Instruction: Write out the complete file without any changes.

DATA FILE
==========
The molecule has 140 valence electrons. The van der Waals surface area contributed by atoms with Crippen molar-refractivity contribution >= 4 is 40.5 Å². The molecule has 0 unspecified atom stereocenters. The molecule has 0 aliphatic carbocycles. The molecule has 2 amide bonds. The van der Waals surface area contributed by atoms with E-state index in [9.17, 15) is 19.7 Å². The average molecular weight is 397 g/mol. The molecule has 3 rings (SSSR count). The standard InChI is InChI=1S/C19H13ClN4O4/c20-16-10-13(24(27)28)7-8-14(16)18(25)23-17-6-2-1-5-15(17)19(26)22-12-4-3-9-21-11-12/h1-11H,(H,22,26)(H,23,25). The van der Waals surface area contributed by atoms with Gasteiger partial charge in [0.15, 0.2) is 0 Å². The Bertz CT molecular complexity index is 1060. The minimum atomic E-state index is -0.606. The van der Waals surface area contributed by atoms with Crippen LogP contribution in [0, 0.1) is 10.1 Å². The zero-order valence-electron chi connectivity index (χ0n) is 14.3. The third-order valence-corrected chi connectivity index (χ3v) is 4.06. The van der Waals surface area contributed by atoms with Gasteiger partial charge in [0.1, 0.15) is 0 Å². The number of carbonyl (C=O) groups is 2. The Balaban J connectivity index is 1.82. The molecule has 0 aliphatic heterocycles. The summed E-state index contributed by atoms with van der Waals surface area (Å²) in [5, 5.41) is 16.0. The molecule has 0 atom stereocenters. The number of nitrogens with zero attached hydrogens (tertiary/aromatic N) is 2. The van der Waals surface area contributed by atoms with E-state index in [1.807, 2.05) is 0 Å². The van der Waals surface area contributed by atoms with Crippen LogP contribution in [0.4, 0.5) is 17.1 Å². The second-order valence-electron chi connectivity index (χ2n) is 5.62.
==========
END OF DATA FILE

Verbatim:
The molecule has 140 valence electrons. The van der Waals surface area contributed by atoms with Crippen molar-refractivity contribution >= 4 is 40.5 Å². The molecule has 0 unspecified atom stereocenters. The molecule has 0 aliphatic carbocycles. The molecule has 2 amide bonds. The van der Waals surface area contributed by atoms with E-state index in [9.17, 15) is 19.7 Å². The average molecular weight is 397 g/mol. The molecule has 3 rings (SSSR count). The standard InChI is InChI=1S/C19H13ClN4O4/c20-16-10-13(24(27)28)7-8-14(16)18(25)23-17-6-2-1-5-15(17)19(26)22-12-4-3-9-21-11-12/h1-11H,(H,22,26)(H,23,25). The van der Waals surface area contributed by atoms with Gasteiger partial charge in [0.15, 0.2) is 0 Å². The Bertz CT molecular complexity index is 1060. The minimum atomic E-state index is -0.606. The van der Waals surface area contributed by atoms with Crippen LogP contribution in [0, 0.1) is 10.1 Å². The zero-order valence-electron chi connectivity index (χ0n) is 14.3. The third-order valence-corrected chi connectivity index (χ3v) is 4.06. The van der Waals surface area contributed by atoms with Gasteiger partial charge in [0.1, 0.15) is 0 Å². The number of carbonyl (C=O) groups is 2. The Balaban J connectivity index is 1.82. The molecule has 0 aliphatic heterocycles. The summed E-state index contributed by atoms with van der Waals surface area (Å²) in [5, 5.41) is 16.0. The molecule has 0 atom stereocenters. The number of nitrogens with zero attached hydrogens (tertiary/aromatic N) is 2. The van der Waals surface area contributed by atoms with E-state index in [1.807, 2.05) is 0 Å². The van der Waals surface area contributed by atoms with Crippen LogP contribution in [0.4, 0.5) is 17.1 Å². The second-order valence-electron chi connectivity index (χ2n) is 5.62.